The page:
Sustainable energy also is a hot topic on many campuses. The University of Michigan, for example, offers a master’s degree in engineering sustainable systems, while the University of Massachusetts–Lowell has master’s and doctoral degrees in renewable energy engineering. Research hubs and test beds have sprouted on several campuses as well, such as the Energy Systems Innovation Center and Smart Grid Demonstration and Research Investigation Lab at Washington State University and the UCLA Smart Grid Energy Research Center.
Few have enjoyed the working prototype success of the FREEDM center’s signature development: solid-state transformers (SSTs). Invented around 2010 and currently in its fourth generation of improvement, the technology shows increasing promise as “a replacement for conventional transformers,” contends FREEDM Systems Center director Iqbal Husain, the ABB distinguished professor of electrical and computer engineering at NC State. “You can call it a controllable transformer.”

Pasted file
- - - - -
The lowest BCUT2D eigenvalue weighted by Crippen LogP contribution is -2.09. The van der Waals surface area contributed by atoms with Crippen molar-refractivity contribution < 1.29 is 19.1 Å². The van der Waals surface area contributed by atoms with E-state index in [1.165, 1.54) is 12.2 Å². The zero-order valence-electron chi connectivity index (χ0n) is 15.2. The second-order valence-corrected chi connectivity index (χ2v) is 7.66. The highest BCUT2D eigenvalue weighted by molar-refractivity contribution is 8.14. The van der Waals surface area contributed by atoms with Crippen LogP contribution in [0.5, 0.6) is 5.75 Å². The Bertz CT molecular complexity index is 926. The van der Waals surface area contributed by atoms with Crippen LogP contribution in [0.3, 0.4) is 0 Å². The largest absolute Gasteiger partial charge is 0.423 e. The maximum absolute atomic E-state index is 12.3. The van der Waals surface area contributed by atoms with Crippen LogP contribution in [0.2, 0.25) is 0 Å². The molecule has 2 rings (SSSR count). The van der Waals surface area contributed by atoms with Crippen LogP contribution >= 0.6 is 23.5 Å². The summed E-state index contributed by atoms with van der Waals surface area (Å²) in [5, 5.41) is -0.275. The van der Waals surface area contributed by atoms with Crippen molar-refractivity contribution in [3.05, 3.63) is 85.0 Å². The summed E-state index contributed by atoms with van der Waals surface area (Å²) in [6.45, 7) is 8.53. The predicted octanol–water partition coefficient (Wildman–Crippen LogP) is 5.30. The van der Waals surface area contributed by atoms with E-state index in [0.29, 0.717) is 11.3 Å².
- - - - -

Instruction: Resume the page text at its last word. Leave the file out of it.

For renewable energy to take hold, researchers must solve a core problem: Today’s power flows one way—from large coal-fired, natural gas, or nuclear plants to consumers. Because service must remain uninterrupted, the grid has a hard time accommodating power from intermittent renewable sources like wind and solar. “It’s the power balance,” explains NC State’s Husain. “The load always has to match the generation.” He cites an example from Hawaii, when an excess of solar energy pouring into the grid during midday caused instability and brought down the whole electric power system. Digital technologies, sensors, and two-way communications offer a way to balance demand with power generation and bring renewables online. Ultimately, a smart grid will allow users to sell electricity back to utilities from solar panels or idling electric vehicles.